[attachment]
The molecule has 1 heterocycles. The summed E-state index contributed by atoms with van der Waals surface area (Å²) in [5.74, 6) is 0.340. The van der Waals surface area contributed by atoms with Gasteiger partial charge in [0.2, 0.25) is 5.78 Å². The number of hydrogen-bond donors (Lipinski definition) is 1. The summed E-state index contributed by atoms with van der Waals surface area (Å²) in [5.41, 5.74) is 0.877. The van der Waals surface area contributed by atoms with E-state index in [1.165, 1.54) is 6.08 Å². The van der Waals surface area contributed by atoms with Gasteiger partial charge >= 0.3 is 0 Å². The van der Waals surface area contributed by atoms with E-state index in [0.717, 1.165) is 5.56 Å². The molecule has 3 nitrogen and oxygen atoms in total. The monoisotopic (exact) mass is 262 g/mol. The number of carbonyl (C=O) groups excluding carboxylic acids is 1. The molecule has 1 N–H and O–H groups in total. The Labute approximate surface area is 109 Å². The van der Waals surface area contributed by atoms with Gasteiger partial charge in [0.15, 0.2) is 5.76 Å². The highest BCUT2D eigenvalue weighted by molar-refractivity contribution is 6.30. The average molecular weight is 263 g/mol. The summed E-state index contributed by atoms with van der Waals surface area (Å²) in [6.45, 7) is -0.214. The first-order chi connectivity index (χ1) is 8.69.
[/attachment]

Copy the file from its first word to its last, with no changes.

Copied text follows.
The molecule has 1 heterocycles. The summed E-state index contributed by atoms with van der Waals surface area (Å²) in [5.74, 6) is 0.340. The van der Waals surface area contributed by atoms with Gasteiger partial charge in [0.2, 0.25) is 5.78 Å². The number of hydrogen-bond donors (Lipinski definition) is 1. The summed E-state index contributed by atoms with van der Waals surface area (Å²) in [5.41, 5.74) is 0.877. The van der Waals surface area contributed by atoms with E-state index in [1.165, 1.54) is 6.08 Å². The van der Waals surface area contributed by atoms with Gasteiger partial charge >= 0.3 is 0 Å². The van der Waals surface area contributed by atoms with E-state index in [0.717, 1.165) is 5.56 Å². The molecule has 3 nitrogen and oxygen atoms in total. The monoisotopic (exact) mass is 262 g/mol. The number of carbonyl (C=O) groups excluding carboxylic acids is 1. The molecule has 1 N–H and O–H groups in total. The Labute approximate surface area is 109 Å². The van der Waals surface area contributed by atoms with Gasteiger partial charge in [0.15, 0.2) is 5.76 Å². The highest BCUT2D eigenvalue weighted by molar-refractivity contribution is 6.30. The average molecular weight is 263 g/mol. The summed E-state index contributed by atoms with van der Waals surface area (Å²) in [6.45, 7) is -0.214. The first-order chi connectivity index (χ1) is 8.69.